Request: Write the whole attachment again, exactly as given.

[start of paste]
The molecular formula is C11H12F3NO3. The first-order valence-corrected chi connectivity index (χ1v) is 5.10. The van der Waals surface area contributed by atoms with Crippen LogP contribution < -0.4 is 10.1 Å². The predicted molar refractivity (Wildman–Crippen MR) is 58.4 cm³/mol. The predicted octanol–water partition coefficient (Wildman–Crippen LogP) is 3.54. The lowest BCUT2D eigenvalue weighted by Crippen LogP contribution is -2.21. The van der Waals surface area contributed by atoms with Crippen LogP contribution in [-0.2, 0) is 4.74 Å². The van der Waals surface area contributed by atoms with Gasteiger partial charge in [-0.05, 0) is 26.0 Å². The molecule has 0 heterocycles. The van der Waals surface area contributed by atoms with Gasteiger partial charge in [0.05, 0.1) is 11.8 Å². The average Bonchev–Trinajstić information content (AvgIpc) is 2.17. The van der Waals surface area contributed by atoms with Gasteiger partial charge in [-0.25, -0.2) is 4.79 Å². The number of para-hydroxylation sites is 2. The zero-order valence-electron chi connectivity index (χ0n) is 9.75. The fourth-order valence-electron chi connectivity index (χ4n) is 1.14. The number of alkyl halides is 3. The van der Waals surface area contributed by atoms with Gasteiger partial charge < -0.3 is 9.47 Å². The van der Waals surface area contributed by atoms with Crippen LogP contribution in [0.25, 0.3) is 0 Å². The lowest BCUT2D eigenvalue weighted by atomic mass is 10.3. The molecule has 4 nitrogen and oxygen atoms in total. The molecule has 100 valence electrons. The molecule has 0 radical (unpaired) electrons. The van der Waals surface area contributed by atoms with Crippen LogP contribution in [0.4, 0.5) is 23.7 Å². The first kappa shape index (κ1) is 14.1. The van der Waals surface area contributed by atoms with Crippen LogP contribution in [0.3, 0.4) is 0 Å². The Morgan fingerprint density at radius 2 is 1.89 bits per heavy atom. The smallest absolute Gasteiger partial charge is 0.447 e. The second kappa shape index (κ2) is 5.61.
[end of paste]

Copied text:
The molecular formula is C11H12F3NO3. The first-order valence-corrected chi connectivity index (χ1v) is 5.10. The van der Waals surface area contributed by atoms with Crippen LogP contribution < -0.4 is 10.1 Å². The predicted molar refractivity (Wildman–Crippen MR) is 58.4 cm³/mol. The predicted octanol–water partition coefficient (Wildman–Crippen LogP) is 3.54. The lowest BCUT2D eigenvalue weighted by Crippen LogP contribution is -2.21. The van der Waals surface area contributed by atoms with Crippen LogP contribution in [-0.2, 0) is 4.74 Å². The van der Waals surface area contributed by atoms with Gasteiger partial charge in [-0.05, 0) is 26.0 Å². The molecule has 0 heterocycles. The van der Waals surface area contributed by atoms with Gasteiger partial charge in [0.05, 0.1) is 11.8 Å². The average Bonchev–Trinajstić information content (AvgIpc) is 2.17. The van der Waals surface area contributed by atoms with Gasteiger partial charge in [-0.25, -0.2) is 4.79 Å². The number of para-hydroxylation sites is 2. The zero-order valence-electron chi connectivity index (χ0n) is 9.75. The fourth-order valence-electron chi connectivity index (χ4n) is 1.14. The number of alkyl halides is 3. The van der Waals surface area contributed by atoms with Gasteiger partial charge < -0.3 is 9.47 Å². The van der Waals surface area contributed by atoms with Crippen LogP contribution in [0.25, 0.3) is 0 Å². The lowest BCUT2D eigenvalue weighted by atomic mass is 10.3. The molecule has 4 nitrogen and oxygen atoms in total. The molecule has 100 valence electrons. The molecule has 0 radical (unpaired) electrons. The van der Waals surface area contributed by atoms with Crippen LogP contribution in [0.4, 0.5) is 23.7 Å². The first kappa shape index (κ1) is 14.1. The van der Waals surface area contributed by atoms with Crippen LogP contribution in [0.3, 0.4) is 0 Å². The Morgan fingerprint density at radius 2 is 1.89 bits per heavy atom. The smallest absolute Gasteiger partial charge is 0.447 e. The second kappa shape index (κ2) is 5.61.